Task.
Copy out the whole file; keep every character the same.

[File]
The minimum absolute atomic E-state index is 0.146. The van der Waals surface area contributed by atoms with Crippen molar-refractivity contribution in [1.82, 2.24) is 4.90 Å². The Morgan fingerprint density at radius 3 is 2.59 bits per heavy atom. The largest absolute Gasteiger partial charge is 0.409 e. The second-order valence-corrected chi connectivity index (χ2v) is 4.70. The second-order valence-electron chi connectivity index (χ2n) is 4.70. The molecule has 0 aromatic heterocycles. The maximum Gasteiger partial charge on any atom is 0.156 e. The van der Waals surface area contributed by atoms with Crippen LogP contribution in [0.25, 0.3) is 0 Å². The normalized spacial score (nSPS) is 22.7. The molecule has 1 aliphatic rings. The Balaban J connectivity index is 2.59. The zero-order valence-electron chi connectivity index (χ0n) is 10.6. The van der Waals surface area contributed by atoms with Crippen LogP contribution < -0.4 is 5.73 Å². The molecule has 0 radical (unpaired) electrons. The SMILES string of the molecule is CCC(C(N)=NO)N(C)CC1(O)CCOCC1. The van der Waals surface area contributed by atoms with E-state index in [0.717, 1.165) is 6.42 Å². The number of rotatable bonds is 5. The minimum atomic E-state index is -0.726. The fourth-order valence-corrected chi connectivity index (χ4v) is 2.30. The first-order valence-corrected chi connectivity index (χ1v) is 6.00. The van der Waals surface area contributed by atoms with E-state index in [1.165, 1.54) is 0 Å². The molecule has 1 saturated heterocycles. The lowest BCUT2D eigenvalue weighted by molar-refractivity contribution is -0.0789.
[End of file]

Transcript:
The minimum absolute atomic E-state index is 0.146. The van der Waals surface area contributed by atoms with Crippen molar-refractivity contribution in [1.82, 2.24) is 4.90 Å². The Morgan fingerprint density at radius 3 is 2.59 bits per heavy atom. The largest absolute Gasteiger partial charge is 0.409 e. The second-order valence-corrected chi connectivity index (χ2v) is 4.70. The second-order valence-electron chi connectivity index (χ2n) is 4.70. The molecule has 0 aromatic heterocycles. The maximum Gasteiger partial charge on any atom is 0.156 e. The van der Waals surface area contributed by atoms with Crippen LogP contribution in [0.25, 0.3) is 0 Å². The normalized spacial score (nSPS) is 22.7. The molecule has 1 aliphatic rings. The Balaban J connectivity index is 2.59. The zero-order valence-electron chi connectivity index (χ0n) is 10.6. The van der Waals surface area contributed by atoms with Crippen LogP contribution < -0.4 is 5.73 Å². The molecule has 0 radical (unpaired) electrons. The SMILES string of the molecule is CCC(C(N)=NO)N(C)CC1(O)CCOCC1. The van der Waals surface area contributed by atoms with E-state index in [0.717, 1.165) is 6.42 Å². The number of rotatable bonds is 5. The minimum atomic E-state index is -0.726. The fourth-order valence-corrected chi connectivity index (χ4v) is 2.30. The first-order valence-corrected chi connectivity index (χ1v) is 6.00. The van der Waals surface area contributed by atoms with E-state index in [1.165, 1.54) is 0 Å². The molecule has 1 saturated heterocycles. The lowest BCUT2D eigenvalue weighted by molar-refractivity contribution is -0.0789.